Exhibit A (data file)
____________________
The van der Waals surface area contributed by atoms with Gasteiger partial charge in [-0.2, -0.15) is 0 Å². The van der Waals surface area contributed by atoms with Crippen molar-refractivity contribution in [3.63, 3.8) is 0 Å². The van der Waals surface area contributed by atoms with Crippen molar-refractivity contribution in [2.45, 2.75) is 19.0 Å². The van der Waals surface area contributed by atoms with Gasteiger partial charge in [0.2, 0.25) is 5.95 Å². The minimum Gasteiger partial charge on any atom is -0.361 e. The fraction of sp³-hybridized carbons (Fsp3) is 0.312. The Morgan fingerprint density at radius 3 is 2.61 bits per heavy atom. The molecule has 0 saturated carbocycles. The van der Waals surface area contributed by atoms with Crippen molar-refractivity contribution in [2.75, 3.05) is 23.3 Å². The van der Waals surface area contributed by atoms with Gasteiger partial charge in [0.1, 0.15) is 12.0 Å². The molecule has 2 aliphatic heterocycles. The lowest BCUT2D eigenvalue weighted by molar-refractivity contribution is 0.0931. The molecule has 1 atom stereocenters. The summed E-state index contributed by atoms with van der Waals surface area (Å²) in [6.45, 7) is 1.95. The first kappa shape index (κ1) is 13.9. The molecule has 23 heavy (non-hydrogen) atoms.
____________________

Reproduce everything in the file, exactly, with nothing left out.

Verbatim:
The van der Waals surface area contributed by atoms with Gasteiger partial charge in [-0.2, -0.15) is 0 Å². The van der Waals surface area contributed by atoms with Crippen molar-refractivity contribution in [3.63, 3.8) is 0 Å². The van der Waals surface area contributed by atoms with Crippen molar-refractivity contribution in [2.45, 2.75) is 19.0 Å². The van der Waals surface area contributed by atoms with Gasteiger partial charge in [0.2, 0.25) is 5.95 Å². The minimum Gasteiger partial charge on any atom is -0.361 e. The fraction of sp³-hybridized carbons (Fsp3) is 0.312. The Morgan fingerprint density at radius 3 is 2.61 bits per heavy atom. The molecule has 0 saturated carbocycles. The van der Waals surface area contributed by atoms with Crippen molar-refractivity contribution in [2.75, 3.05) is 23.3 Å². The van der Waals surface area contributed by atoms with Gasteiger partial charge in [0.1, 0.15) is 12.0 Å². The molecule has 2 aliphatic heterocycles. The lowest BCUT2D eigenvalue weighted by molar-refractivity contribution is 0.0931. The molecule has 1 atom stereocenters. The summed E-state index contributed by atoms with van der Waals surface area (Å²) in [6.45, 7) is 1.95. The first kappa shape index (κ1) is 13.9. The molecule has 23 heavy (non-hydrogen) atoms.